Landscape Effects of Oil and Gas Development

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This article is part of the Spring 2016 issue of the Earth Science Matters Newsletter

Relatively new deep well drilling technology, such as is currently utilized in hydraulic fracturing (“fracking”), has created an economic boom in the market for hydrocarbons. Previously untapped deposits of oil and natural gas can now be accessed in areas that include the Marcellus and Utica Shale deposits in the east and the Bakken Formation in Montana and the Dakotas.

While there are many environmental concerns associated with fracking, one of the often overlooked issues is the effect that these practices have on the landscape. Ecosystems and the services that they provide are largely affected by the spatial arrangement of energy development on the landscape. Fracking, and hydrocarbon development in general, results in surface disturbance from drill pads, roads and pipelines that alter landscape dynamics and habitat characteristics such as forest edge and forest interior area. Figure 1 shows an example of a forested area in Pennsylvania with high oil and gas development activity.

aerial image of forested landscape disturbed by conventional oil and gas drilling

Figure 1: A forested landscape in McKean County Pennsylvania showing the disturbance pattern from mostly conventional hydrocarbon development (from Figure 2 in Slonecker and Milheim, 2015).

(Public domain.)

map of conventional and unconventional oil and gas development sites

Figure 2: Location of conventional (A) and unconventional (B) oil and gas developments sites. Site are displayed as points (modified from Figure 3 in Slonecker and Milheim, 2015).

(Public domain.)

To study this effect, scientists funded by the USGS Climate Research & Development Program extracted features of landscape disturbance related to hydrocarbon development from high-resolution aerial photographs in the Marcellus Shale region of Pennsylvania for the period of 2004 – 2010. Using geographic information system (GIS) technology and ancillary data from state databases, disturbance features were mapped and statistically summarized.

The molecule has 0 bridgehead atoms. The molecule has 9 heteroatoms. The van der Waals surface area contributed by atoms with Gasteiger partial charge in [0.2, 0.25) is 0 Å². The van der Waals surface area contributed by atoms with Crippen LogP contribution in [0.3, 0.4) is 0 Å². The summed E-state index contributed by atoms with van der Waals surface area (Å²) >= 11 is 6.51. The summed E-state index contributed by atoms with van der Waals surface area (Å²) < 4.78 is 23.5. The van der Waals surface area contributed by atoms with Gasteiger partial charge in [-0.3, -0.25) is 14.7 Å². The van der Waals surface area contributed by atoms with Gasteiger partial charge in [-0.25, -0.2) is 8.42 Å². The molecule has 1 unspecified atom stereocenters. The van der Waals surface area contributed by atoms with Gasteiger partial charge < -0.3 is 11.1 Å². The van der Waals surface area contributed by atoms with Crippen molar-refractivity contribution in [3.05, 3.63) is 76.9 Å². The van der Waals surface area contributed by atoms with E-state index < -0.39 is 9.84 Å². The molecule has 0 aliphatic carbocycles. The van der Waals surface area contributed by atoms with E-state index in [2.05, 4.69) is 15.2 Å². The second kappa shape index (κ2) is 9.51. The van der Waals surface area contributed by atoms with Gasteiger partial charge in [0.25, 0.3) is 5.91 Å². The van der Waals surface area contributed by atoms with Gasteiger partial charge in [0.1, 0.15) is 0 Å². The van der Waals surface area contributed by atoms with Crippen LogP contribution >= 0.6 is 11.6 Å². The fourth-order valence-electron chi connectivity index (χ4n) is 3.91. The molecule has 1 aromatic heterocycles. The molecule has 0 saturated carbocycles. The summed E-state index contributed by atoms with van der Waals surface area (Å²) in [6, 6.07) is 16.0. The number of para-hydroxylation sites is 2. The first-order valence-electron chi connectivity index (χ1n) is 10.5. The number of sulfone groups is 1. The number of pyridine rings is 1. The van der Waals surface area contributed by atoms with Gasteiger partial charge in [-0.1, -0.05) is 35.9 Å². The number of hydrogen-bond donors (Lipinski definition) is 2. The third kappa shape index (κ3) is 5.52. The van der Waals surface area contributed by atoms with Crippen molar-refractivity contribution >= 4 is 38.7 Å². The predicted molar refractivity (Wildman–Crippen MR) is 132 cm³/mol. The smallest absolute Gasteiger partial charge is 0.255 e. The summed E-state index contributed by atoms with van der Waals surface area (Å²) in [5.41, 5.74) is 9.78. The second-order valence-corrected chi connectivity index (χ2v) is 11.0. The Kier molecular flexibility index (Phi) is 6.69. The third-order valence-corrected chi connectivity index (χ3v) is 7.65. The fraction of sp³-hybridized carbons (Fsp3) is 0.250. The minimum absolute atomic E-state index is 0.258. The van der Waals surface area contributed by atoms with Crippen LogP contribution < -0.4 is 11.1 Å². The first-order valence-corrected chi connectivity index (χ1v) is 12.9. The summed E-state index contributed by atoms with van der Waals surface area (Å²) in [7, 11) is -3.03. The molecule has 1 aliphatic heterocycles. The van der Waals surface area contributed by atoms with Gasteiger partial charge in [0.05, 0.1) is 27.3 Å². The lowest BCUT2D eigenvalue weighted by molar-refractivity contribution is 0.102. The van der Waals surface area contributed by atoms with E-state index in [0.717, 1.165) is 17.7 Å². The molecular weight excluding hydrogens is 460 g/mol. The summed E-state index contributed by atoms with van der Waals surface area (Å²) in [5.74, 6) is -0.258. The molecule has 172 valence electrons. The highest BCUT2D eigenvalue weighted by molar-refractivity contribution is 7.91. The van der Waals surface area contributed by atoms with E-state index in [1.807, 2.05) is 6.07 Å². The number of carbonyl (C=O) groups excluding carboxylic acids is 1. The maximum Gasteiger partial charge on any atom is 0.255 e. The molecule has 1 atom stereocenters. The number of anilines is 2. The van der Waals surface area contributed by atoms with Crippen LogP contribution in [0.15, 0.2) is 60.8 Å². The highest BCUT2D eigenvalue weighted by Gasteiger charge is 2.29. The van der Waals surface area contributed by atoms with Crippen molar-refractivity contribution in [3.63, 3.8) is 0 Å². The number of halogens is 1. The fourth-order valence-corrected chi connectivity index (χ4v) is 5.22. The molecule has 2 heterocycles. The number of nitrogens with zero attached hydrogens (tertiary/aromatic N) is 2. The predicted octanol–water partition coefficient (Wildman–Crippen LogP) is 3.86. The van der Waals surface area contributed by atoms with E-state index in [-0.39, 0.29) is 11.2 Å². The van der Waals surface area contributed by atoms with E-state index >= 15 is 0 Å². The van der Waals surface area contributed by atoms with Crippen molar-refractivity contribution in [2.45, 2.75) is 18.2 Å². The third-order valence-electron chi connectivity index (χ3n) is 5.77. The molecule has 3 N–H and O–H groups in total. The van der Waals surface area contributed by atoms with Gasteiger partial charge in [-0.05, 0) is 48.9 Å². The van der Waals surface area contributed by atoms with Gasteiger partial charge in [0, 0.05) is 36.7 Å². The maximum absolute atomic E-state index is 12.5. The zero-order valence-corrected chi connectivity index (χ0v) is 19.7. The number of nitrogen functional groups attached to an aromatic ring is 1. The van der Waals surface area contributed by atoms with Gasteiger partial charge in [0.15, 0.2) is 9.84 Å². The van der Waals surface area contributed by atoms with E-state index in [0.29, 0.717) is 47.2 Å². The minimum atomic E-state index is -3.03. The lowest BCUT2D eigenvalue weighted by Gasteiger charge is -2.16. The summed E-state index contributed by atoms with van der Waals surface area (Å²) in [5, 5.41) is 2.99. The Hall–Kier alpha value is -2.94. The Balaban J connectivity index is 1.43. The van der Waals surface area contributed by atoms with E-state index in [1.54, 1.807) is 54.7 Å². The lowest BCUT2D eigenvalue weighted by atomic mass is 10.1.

Results show that the disturbance from the newer hydraulic fracturing activity, termed “Unconventional Oil and Gas,” is only part of the landscape change story in Pennsylvania. Conventional oil and gas wells, which are also prevalent and have a long history in Pennsylvania, receive far less scientific attention and account for more landscape disturbance that their unconventional counterpart (Figure 2). Other important results from this research effort include the discovery that some form of landscape disturbance related to conventional or unconventional oil and gas development occurred in approximately 50% of the 930 watersheds studied. This development was closer to streams than the state-defined recommended safe distance of 100 feet in approximately 50% of the watersheds. Landscape disturbance was in some places closer to impaired streams and wildland trout streams than the recommended safe distance and occurred in approximately 10% of exceptional value watersheds. Disturbance tended to occur at interior forest locations, which are critical for some plant and animal species, and occurred in approximately 30% of the watersheds with resident populations defined as disproportionately exposed to pollutants.

The paper, Landscape Disturbance from Unconventional and Conventional Oil and Gas Development in the Marcellus Shale Region of Pennsylvania, USA, was published in Environments. It is available at: https://doi.org/10.3390/environments2020200

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